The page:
Source: Wikimedia Commons.

The integrated model is turning out to be a huge blessing for France's Total S.A. (NYSE:TOT), as it effectively combats low oil prices by cranking up refineries as well as organically increasing hydrocarbon production, a strategy also adopted by its English peer, BP.

For the third quarter, the French integrated oil company posted an adjusted net income of $2.76 billion -- a 23% drop from the year-ago figure. However, it beat analysts' estimates by a solid $0.26 a share. That said, upstream impairments of $650 million and inventory valuation charges of $760 million pulled down net income to $1.08 billion -- a sharp 69% slump from last year's third quarter.

Digging deeper
Once again, the Paris-based Total took full advantage of a resurgent refining and chemicals market to significantly offset operating losses in its upstream division. Total sales fell 33% from last year's third quarter to clock in at $40.5 billion while adjusted (pre-tax) operating income dived 49% to $3.03 billion. However, the refining and chemicals division contributed a massive 56% of the operating profits.

Below is a breakdown of the company's adjusted operating profit before tax by segment:


Adjusted operating income Q3 2015 (in millions)

Adjusted operating income Q3 2014 (in millions)

Change (%)





Refining and Chemicals




Marketing and Services












Source: Total S.A. earnings press release.

Production grows, but not enough to counter oil price dip
Not surprisingly, upstream operating earnings fell a massive 49% due to average oil prices falling 50% over the last 12 months. However, overall production increased a solid 10% to 2.34 million barrels of oil equivalent per day, or BOE/d, while liquids production alone grew by a remarkable 19%.

From a fundamental perspective, what's encouraging is that the company brought two major projects -- Surmont 2 in Canada and Gladstone LNG in Australia -- on line last quarter, bringing its major start-ups to six, out of the targeted eight for 2015. Production ramp-ups at first quarter start-ups, West Franklin Phase 2 and CLOV, and Q2 start-up at the Termokarstovoye project in Russia, contributed to an impressive 6% increase in total production. Additionally, the renewal of its production license with Abu Dhabi Company for Onshore Petroleum Operations earlier this year ensured another 6% increase in overall production. This low-cost increase is a blessing for Total when its integrated peers are witnessing costs spiral up in an effort to increase production. However, the production shutdown in Yemen contributed to a 4% decrease from last year's volumes.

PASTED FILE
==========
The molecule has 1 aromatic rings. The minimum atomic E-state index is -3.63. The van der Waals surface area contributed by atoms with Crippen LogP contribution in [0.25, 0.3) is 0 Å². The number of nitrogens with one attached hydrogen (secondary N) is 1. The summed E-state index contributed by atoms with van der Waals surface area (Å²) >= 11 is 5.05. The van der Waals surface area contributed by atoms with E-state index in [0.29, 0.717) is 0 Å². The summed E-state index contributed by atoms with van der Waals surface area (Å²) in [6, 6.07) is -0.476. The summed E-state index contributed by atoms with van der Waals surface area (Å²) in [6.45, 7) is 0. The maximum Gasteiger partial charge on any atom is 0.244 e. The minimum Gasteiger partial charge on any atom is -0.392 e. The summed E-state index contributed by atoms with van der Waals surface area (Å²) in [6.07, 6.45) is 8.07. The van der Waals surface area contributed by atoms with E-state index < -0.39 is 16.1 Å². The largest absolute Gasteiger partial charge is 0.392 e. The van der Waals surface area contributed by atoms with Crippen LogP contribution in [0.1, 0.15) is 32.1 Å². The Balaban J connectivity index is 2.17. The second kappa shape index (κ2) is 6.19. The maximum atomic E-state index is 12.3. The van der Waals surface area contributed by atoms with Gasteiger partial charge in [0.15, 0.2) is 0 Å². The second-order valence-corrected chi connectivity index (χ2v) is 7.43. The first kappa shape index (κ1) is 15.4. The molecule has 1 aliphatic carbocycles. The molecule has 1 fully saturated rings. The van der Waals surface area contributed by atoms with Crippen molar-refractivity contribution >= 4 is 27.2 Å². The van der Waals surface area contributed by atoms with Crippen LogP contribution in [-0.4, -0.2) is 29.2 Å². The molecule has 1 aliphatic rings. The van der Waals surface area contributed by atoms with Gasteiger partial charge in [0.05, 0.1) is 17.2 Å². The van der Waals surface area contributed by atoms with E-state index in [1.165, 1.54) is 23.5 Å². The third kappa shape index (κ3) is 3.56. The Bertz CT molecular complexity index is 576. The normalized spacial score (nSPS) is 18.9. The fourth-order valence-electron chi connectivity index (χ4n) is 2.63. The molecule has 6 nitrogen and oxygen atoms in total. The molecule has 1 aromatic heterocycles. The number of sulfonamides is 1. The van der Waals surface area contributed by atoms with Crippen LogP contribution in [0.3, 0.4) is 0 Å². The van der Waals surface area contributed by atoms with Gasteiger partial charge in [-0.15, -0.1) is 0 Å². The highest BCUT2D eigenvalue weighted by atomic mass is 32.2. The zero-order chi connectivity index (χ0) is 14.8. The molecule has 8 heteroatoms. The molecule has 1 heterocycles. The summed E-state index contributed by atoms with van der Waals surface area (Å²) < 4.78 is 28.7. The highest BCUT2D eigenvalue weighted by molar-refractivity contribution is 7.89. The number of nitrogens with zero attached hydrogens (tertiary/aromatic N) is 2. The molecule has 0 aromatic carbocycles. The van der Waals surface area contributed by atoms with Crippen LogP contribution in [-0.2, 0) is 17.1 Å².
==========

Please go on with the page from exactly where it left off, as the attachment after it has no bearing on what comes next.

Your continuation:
Refining and marketing take advantage of higher margins
In a bid to take advantage of strong refining margins, Total cranked up its refineries to an overall utilization rate of 90% -- from 86% last year. Total refinery throughput, as a result, increased 5% to 1.97 million barrels per day, or bpd. Over the first nine months of 2015, however, refinery throughput increased an impressive 12% to 1.94 million bpd when compared to the first nine months of 2014.

Another major point investors might want to take note of is that the European Refining Margin Indicator -- a measure of profitability of complex refineries that process a mix of crude oil and other feedstock -- is at its highest-ever value at $54.8 per tonne. With European refining margins moving north, it should definitely offset upstream losses to some extent.

Overall petroleum product sales grew 6% to 4.04 million bpd, with European sales growing 7% while Africa contributed to a 13% growth -- albeit on a smaller base.

Cash flows and outlook
Cash flow from operations fell 22% to $5.99 billion. Comparing it with its nearest European competitor, BP, whose operating cash flows fell a massive 45% in the same period to $5.18 billion, this isn't too bad. Cash management at Total has been far more efficient in comparison as it sold off assets worth $3 billion to boost cash reserves. It does reflect management's focus on gaining operational efficiency despite the challenging conditions dominating the oil market.

Management looks keen to start up two more major projects by the end of the year -- Laggan-Tormore in the UK Continental Shelf and the Moho Nord project offshore the Republic of Congo in Africa. 2015 production is expected to grow 9%, surpassing the initial target of 8%. The company reports that European refining margins have fallen so far into the fourth quarter but should remain at higher-than-average levels compared to past years.

Moreover, management is confident that free cash flow generated from operations will cover its cash dividend until 2017. During last month's investor day, management emphasized its plans to limit capital expenditures to $24 billion, while simultaneously increasing spending cuts to $3 billion. However, production is expected to witness strong growth from 20 major start-ups between 2014 and 2019.

Foolish bottom line
The refining and marketing segments have once again proved savior to Total as the downturn in the oil industry worsens. Moreover, management seems to have allocated capital wisely by bringing on line lower cost production during the worst part of the industry down-cycle. With dividends safe, this is a stock to watch out for.